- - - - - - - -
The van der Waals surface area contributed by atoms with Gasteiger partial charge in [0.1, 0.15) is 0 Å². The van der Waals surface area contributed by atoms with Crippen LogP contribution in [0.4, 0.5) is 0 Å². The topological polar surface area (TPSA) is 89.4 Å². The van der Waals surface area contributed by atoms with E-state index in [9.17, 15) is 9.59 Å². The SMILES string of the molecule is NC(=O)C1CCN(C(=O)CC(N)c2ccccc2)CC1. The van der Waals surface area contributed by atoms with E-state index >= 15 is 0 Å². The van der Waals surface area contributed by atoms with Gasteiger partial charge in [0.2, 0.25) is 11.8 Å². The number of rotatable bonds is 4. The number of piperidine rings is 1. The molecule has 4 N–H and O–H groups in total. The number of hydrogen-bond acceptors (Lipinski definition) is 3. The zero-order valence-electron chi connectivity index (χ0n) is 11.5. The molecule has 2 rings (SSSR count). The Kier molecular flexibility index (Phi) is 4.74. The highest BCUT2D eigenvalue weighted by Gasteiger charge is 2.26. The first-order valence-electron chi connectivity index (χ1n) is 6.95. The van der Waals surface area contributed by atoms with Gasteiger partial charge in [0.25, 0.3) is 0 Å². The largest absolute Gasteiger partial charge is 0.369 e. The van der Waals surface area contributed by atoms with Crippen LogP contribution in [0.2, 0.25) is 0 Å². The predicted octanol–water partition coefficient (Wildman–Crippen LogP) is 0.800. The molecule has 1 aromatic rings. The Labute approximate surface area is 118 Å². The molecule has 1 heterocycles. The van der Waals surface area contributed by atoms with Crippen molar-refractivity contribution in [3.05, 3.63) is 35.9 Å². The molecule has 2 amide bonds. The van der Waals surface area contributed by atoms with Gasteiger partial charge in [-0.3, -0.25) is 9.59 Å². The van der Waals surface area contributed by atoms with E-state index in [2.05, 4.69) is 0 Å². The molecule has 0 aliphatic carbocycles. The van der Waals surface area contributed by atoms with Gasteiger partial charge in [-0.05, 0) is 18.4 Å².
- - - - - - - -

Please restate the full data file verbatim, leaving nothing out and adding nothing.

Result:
The van der Waals surface area contributed by atoms with Gasteiger partial charge in [0.1, 0.15) is 0 Å². The van der Waals surface area contributed by atoms with Crippen LogP contribution in [0.4, 0.5) is 0 Å². The topological polar surface area (TPSA) is 89.4 Å². The van der Waals surface area contributed by atoms with E-state index in [9.17, 15) is 9.59 Å². The SMILES string of the molecule is NC(=O)C1CCN(C(=O)CC(N)c2ccccc2)CC1. The van der Waals surface area contributed by atoms with E-state index >= 15 is 0 Å². The van der Waals surface area contributed by atoms with Gasteiger partial charge in [0.2, 0.25) is 11.8 Å². The number of rotatable bonds is 4. The number of piperidine rings is 1. The molecule has 4 N–H and O–H groups in total. The number of hydrogen-bond acceptors (Lipinski definition) is 3. The zero-order valence-electron chi connectivity index (χ0n) is 11.5. The molecule has 2 rings (SSSR count). The Kier molecular flexibility index (Phi) is 4.74. The highest BCUT2D eigenvalue weighted by Gasteiger charge is 2.26. The first-order valence-electron chi connectivity index (χ1n) is 6.95. The van der Waals surface area contributed by atoms with Gasteiger partial charge in [0.25, 0.3) is 0 Å². The largest absolute Gasteiger partial charge is 0.369 e. The van der Waals surface area contributed by atoms with Crippen LogP contribution in [0.2, 0.25) is 0 Å². The predicted octanol–water partition coefficient (Wildman–Crippen LogP) is 0.800. The molecule has 1 aromatic rings. The Labute approximate surface area is 118 Å². The molecule has 1 heterocycles. The van der Waals surface area contributed by atoms with Crippen molar-refractivity contribution in [3.05, 3.63) is 35.9 Å². The molecule has 2 amide bonds. The van der Waals surface area contributed by atoms with Gasteiger partial charge in [-0.3, -0.25) is 9.59 Å². The van der Waals surface area contributed by atoms with E-state index in [2.05, 4.69) is 0 Å². The molecule has 0 aliphatic carbocycles. The van der Waals surface area contributed by atoms with Gasteiger partial charge in [-0.05, 0) is 18.4 Å².